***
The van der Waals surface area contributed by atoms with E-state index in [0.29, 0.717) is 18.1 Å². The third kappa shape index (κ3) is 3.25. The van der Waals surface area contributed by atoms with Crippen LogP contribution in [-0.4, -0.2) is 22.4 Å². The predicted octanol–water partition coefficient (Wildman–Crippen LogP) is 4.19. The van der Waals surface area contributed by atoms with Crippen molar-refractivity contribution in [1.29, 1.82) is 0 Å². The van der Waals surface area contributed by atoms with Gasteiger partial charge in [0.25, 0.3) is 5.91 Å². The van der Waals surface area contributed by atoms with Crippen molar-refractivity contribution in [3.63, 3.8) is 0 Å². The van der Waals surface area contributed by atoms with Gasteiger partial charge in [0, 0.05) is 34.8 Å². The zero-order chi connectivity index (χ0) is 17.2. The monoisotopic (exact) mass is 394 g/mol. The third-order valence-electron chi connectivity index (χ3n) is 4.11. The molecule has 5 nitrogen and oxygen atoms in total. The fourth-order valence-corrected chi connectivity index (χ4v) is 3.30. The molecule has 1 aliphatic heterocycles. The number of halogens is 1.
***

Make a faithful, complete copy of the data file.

The van der Waals surface area contributed by atoms with E-state index in [0.29, 0.717) is 18.1 Å². The third kappa shape index (κ3) is 3.25. The van der Waals surface area contributed by atoms with Crippen LogP contribution in [-0.4, -0.2) is 22.4 Å². The predicted octanol–water partition coefficient (Wildman–Crippen LogP) is 4.19. The van der Waals surface area contributed by atoms with Crippen molar-refractivity contribution in [1.29, 1.82) is 0 Å². The van der Waals surface area contributed by atoms with Gasteiger partial charge in [0.25, 0.3) is 5.91 Å². The van der Waals surface area contributed by atoms with Crippen molar-refractivity contribution in [3.63, 3.8) is 0 Å². The van der Waals surface area contributed by atoms with Gasteiger partial charge in [0, 0.05) is 34.8 Å². The zero-order chi connectivity index (χ0) is 17.2. The monoisotopic (exact) mass is 394 g/mol. The third-order valence-electron chi connectivity index (χ3n) is 4.11. The molecule has 5 nitrogen and oxygen atoms in total. The fourth-order valence-corrected chi connectivity index (χ4v) is 3.30. The molecule has 1 aliphatic heterocycles. The number of halogens is 1.